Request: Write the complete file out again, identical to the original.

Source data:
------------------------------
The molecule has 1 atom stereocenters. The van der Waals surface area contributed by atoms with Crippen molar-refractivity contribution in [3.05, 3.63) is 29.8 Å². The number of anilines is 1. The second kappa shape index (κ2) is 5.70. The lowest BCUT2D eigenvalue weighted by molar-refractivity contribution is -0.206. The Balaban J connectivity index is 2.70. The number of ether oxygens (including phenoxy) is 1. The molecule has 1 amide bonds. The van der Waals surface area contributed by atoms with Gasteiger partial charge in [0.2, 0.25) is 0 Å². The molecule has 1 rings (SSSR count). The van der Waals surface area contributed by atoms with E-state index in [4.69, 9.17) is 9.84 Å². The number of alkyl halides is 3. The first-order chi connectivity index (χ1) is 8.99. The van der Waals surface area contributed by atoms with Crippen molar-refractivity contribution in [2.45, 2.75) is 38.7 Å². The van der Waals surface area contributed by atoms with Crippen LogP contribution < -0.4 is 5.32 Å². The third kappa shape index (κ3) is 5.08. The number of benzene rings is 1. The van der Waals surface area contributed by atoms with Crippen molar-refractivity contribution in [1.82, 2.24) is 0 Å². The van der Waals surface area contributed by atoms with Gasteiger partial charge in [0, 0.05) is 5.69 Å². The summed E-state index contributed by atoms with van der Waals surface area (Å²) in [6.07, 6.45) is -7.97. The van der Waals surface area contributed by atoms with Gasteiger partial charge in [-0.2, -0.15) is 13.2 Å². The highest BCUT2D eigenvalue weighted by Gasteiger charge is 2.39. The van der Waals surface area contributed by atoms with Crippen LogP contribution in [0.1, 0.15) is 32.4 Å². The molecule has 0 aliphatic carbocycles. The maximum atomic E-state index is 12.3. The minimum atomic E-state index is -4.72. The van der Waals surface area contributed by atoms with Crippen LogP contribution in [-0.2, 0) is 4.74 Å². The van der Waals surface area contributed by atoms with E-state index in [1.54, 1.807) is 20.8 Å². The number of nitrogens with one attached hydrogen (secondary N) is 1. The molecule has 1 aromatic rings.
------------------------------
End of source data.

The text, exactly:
The molecule has 1 atom stereocenters. The van der Waals surface area contributed by atoms with Crippen molar-refractivity contribution in [3.05, 3.63) is 29.8 Å². The number of anilines is 1. The second kappa shape index (κ2) is 5.70. The lowest BCUT2D eigenvalue weighted by molar-refractivity contribution is -0.206. The Balaban J connectivity index is 2.70. The number of ether oxygens (including phenoxy) is 1. The molecule has 1 amide bonds. The van der Waals surface area contributed by atoms with Gasteiger partial charge in [0.2, 0.25) is 0 Å². The molecule has 1 rings (SSSR count). The van der Waals surface area contributed by atoms with E-state index in [4.69, 9.17) is 9.84 Å². The number of alkyl halides is 3. The first-order chi connectivity index (χ1) is 8.99. The van der Waals surface area contributed by atoms with Crippen molar-refractivity contribution in [2.45, 2.75) is 38.7 Å². The van der Waals surface area contributed by atoms with Crippen LogP contribution < -0.4 is 5.32 Å². The third kappa shape index (κ3) is 5.08. The number of benzene rings is 1. The van der Waals surface area contributed by atoms with Crippen molar-refractivity contribution in [1.82, 2.24) is 0 Å². The van der Waals surface area contributed by atoms with Gasteiger partial charge in [0, 0.05) is 5.69 Å². The summed E-state index contributed by atoms with van der Waals surface area (Å²) in [6.07, 6.45) is -7.97. The van der Waals surface area contributed by atoms with Gasteiger partial charge in [-0.2, -0.15) is 13.2 Å². The highest BCUT2D eigenvalue weighted by Gasteiger charge is 2.39. The van der Waals surface area contributed by atoms with Crippen LogP contribution in [0.1, 0.15) is 32.4 Å². The molecule has 0 aliphatic carbocycles. The maximum atomic E-state index is 12.3. The minimum atomic E-state index is -4.72. The van der Waals surface area contributed by atoms with Crippen LogP contribution in [-0.2, 0) is 4.74 Å². The van der Waals surface area contributed by atoms with E-state index in [1.54, 1.807) is 20.8 Å². The number of nitrogens with one attached hydrogen (secondary N) is 1. The molecule has 1 aromatic rings.